Study finds weight loss surgery decreases risk of heart attack and stroke
There's encouraging news for patients who have weight loss surgery: A new study finds the benefits of the procedure include decreased risks of heart attacks and strokes as well as healthier blood sugar levels. More than 200,000 Americans each year undergo bariatric surgery.
Carolyn Auckerman is one of those people. The 57-year-old is now a bundle of energy — that's a far cry from more than two years ago, when her weight hit 310 pounds. "I got tired very easily, I had sleep apnea, diabetes," she told "CBS Evening News."
Then she had gastric bypass surgery, where doctors shrink the size of the stomach so less food can be absorbed. Carolyn has lost 130 pounds and her Type 2 diabetes has disappeared.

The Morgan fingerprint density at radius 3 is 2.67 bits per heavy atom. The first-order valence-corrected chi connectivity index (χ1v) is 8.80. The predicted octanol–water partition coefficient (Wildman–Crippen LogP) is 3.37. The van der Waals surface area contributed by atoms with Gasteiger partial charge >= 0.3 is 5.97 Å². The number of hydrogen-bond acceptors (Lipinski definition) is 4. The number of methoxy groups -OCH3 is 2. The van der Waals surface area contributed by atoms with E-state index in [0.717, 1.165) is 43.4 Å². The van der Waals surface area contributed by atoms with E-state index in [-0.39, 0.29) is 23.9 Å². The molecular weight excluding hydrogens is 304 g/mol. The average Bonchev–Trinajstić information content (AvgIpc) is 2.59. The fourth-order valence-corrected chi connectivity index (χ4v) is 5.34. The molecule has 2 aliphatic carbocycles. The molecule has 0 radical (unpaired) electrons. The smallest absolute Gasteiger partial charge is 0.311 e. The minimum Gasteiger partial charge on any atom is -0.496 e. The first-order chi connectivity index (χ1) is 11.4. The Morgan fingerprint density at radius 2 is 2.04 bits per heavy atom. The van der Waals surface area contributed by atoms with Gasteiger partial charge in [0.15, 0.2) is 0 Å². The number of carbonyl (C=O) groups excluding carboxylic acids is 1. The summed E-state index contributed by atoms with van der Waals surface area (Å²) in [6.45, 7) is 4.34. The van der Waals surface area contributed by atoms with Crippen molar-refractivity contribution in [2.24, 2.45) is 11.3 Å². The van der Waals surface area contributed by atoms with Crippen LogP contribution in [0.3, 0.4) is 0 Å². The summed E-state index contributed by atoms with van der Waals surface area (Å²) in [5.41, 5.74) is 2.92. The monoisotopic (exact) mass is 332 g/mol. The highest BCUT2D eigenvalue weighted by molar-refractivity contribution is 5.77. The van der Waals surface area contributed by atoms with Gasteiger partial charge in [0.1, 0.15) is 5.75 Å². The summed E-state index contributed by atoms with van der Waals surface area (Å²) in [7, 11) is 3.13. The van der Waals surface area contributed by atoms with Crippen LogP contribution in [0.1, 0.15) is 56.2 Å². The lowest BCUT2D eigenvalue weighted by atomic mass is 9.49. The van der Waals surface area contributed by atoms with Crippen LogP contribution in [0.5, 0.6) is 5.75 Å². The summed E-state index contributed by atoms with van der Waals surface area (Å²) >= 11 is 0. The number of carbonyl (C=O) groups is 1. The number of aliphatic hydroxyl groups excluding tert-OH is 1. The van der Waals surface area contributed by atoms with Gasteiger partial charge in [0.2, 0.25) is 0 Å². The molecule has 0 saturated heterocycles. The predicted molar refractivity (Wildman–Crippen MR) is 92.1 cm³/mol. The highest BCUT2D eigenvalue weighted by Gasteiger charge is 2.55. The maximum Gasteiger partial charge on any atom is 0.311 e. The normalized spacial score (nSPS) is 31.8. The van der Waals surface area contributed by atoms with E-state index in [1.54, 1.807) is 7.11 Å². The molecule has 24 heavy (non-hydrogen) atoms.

Dr. Steven Nissen and colleagues at the Cleveland Clinic wanted to know if bariatric surgery could also prevent the cardiovascular problems associated with diabetes. They followed nearly 2,300 people who had undergone bariatric surgery and compared them to more than 11,000 obese patients with similar symptoms who did not have the surgery.
"What we saw was pretty astonishing," Dr. Nissen said. "So these people had fewer heart attacks and strokes and kidney failure and heart failure."
In addition, people who had the surgery were 41% less likely to die from any cause during the study.
"If we can find ways to help people lose weight," Nissen added, "Then all of these effects of obesity on heart health are potentially reversible."
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